I got an early Christmas present last year: a package from Los Angeles cartoonist Mike Jasorka. Inside was the fruit of his efforts and my $20 Kickstarter pledge: December 3rd 1967: An Alien Encounter, a graphic novelisation of the strange case of Herbert Schirmer, a Nebraska state patrolman who claims to have been taken aboard an alien spacecraft.
I commend it to all wrong-thinking disinfonauts everywhere, for several reasons, but mostly aesthetic. The black and white panels occasionally splashed with dramatic colour ensures that the 50+ page book is a visually compelling artefact:
It also arrives with a CD, a word for word adaptation from the found audio of Schirmer at a 1970’s UFO conference in Florida, making it simultaneously an aural event (surely a first for a graphic novel, but fanboys will no doubt correct me). Finally, there’s the story: of Schirmer’s childhood upbringing that leads him to become a police officer, what happened that very night on duty and why even after countless ridicule, he stuck next to the unbelievable truth.
You can get a foretaste of the audio-visual effect at Jasorka’s website, www.bombshell-comics.com – where you can now buy the Kickstarter-funded comic for $13US.
There are two other reasons for the commendation: for acknowledging the ‘forgotten humanoids’ of UFO lore, and for revealing the future of funding for all things Fortean.
Today, popular culture is permeated and UFOlogy dominated by the archetypal ‘Greys’ from Zeta Reticulli. But before this, between the ‘Greys’ first brush with humanity in the Betty and Barney Hill abduction of 1961 and 1973, the infamous ‘Year of the Humanoids’, lies the high strangeness of the forgotten humanoid encounters. The global preponderance of non-Grey encounters prior to the 1980s could almost call it the dirty secret of ‘nuts and bolts’ UFOlogy. The beings in the Schirmer case serves as a reminder that groupthink can skew even the most Fortean of researchers.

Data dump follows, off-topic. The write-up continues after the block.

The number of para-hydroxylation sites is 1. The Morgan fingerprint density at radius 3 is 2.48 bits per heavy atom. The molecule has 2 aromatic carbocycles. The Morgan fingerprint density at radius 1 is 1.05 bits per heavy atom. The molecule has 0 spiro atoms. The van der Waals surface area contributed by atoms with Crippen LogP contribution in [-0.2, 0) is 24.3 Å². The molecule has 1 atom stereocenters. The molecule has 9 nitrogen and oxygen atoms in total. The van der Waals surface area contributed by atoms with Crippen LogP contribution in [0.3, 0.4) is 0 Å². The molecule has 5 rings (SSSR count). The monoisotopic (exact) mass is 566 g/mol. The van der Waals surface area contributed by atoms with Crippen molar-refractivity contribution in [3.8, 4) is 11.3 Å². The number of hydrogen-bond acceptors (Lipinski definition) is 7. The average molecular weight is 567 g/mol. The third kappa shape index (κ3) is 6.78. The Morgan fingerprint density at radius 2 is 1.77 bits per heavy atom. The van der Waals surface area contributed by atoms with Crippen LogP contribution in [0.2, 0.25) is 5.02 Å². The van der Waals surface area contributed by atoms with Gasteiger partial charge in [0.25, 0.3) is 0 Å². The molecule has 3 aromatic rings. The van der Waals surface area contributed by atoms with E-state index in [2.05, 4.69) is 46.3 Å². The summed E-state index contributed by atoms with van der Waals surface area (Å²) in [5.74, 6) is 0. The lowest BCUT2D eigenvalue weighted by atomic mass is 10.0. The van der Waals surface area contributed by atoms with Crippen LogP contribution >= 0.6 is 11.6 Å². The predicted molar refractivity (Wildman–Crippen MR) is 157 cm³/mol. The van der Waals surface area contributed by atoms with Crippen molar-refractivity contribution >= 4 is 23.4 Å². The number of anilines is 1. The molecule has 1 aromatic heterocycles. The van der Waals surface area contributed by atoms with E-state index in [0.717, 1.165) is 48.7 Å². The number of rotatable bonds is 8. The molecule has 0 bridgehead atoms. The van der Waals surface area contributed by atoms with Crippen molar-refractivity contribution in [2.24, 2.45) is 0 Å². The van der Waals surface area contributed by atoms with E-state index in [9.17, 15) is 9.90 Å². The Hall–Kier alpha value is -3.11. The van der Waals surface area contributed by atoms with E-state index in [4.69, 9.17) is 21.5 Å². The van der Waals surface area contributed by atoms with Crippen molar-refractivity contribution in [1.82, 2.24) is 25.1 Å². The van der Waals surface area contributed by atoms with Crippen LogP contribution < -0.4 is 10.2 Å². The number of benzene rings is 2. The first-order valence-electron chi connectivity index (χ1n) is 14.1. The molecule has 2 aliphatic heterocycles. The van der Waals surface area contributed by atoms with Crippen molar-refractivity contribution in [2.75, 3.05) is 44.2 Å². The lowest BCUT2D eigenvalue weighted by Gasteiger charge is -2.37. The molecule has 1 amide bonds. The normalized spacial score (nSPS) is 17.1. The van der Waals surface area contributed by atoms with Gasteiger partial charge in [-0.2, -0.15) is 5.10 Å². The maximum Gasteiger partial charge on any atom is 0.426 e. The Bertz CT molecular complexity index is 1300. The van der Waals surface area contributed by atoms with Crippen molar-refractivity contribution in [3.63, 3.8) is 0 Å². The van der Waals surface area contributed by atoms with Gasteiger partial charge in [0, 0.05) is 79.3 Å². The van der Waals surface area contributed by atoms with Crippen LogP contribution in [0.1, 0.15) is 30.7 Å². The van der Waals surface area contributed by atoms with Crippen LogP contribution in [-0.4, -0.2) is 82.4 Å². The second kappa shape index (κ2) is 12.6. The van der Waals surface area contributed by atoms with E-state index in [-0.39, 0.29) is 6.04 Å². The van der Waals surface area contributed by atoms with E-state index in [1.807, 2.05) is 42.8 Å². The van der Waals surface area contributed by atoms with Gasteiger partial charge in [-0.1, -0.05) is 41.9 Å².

A project like this is one of the reasons I signed up eBay, Amazon-powered Kickstarter and donate to PayPal-enabled sites like The Daily Grail: like all disinfonauts I am passionate about giving repressed knowledge a voice amidst the cacophony that is the Internet (among other things). And lo! the internet did come to our aid to fix the problem it helped to create by providing a voice box in the first place. In the successful crowdfunded wake of the projects like this and others like Daniel Johnston’s Infinite Comic Book of Musical Greatness and the films Supernature: Esalen and the Human Potential and The Spirit Molecule, I see a rich future for Fortean and outsider works in the Long Tail of the 1000 True Fans.